Edu Inspirations FME: Will Micro-credentials and Digital Badges Change the Face of Education? | Faculty of Management and Economics at the Gdańsk University of Technology

Page content


Date added: 2024-02-07

Edu Inspirations FME: Will Micro-credentials and Digital Badges Change the Face of Education?

Micro-credentials, also known as micro-credentials, in simple terms, are digital certificates confirming the acquisition of skills, knowledge, or competencies. They are evidence of completing educational forms smaller than, for example, university diplomas, such as e-learning courses, workshops, or trainings. They also allow for quickly showcasing what we know and presenting it in the form of an attractive digital portfolio.

Unlike traditional study programs, which can last for several years, micro-credentials are designed to be shorter and more focused. They provide students with the opportunity to learn from a chosen field in a more flexible way. They can also be arranged into collections and certification paths to build a wider set of skills, and even used as a pathway to higher education.

In 2022, the Council of the European Union adopted a recommendation on the European approach to micro-credentials for lifelong learning and employability. Its aim is to implement the idea in institutions and companies in various countries. The EU believes that without common standards ensuring quality, transparency, recognition, and the possibility of transferring credentials, such as the ECTS points, their full potential cannot be fully utilized. Micro-credentials, due to their easily accessible nature, also have the potential to counteract social inequalities. They are, for example, part of the Action Plan for the European Pillar of Social Rights and the communication on establishing a European education area by 2025. Over the past few years, government agencies, academic analytical centers, and international organizations such as UNESCO and the OECD have presented a number of policy positions on micro-credentials. This means that they are being taken seriously and are being introduced into the world of education systematically.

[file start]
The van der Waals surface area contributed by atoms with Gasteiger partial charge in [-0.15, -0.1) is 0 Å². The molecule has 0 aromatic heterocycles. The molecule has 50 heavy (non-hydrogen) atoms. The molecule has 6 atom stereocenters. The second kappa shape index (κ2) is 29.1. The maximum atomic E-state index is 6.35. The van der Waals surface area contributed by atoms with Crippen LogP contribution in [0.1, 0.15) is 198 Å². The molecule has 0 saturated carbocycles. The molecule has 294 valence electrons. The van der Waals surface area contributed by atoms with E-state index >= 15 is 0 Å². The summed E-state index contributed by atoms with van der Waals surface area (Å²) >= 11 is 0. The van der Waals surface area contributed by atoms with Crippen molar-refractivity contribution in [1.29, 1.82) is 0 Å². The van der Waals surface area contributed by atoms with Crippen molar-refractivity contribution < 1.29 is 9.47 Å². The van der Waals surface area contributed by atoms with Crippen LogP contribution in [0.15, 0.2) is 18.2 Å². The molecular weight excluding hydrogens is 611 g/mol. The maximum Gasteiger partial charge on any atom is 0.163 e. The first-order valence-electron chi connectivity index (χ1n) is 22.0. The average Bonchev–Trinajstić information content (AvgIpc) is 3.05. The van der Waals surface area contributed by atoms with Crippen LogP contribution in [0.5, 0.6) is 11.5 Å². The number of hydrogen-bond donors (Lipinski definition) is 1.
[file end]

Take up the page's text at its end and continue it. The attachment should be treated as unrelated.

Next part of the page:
How can their possession be proven? One possibility is to obtain so-called Open Badges, attractively designed badges with encoded and secured information using an international standard. They include, among other things, data on what they were obtained for, who obtained them, and who issued them. The whole is certified with its own digital "fingerprint".

Micro-credentials may also come with certain risks. Currently, there is no universally recognized standard, which can lead to difficulties in comparing and evaluating different certificates. Focusing on obtaining them may also result in neglecting general knowledge, which is essential for a full understanding of a given field. Additionally, an excessive number of badges may lead to market saturation. Another challenge is determining how small they can be. There is, for example, the case of the Relay Graduate School of Education, which offered training in "checking understanding through gestures" (in other words, how to raise your hand in class). There is probably an invisible point at which micro-credentials become so absurdly specialized that they lose their good name and value.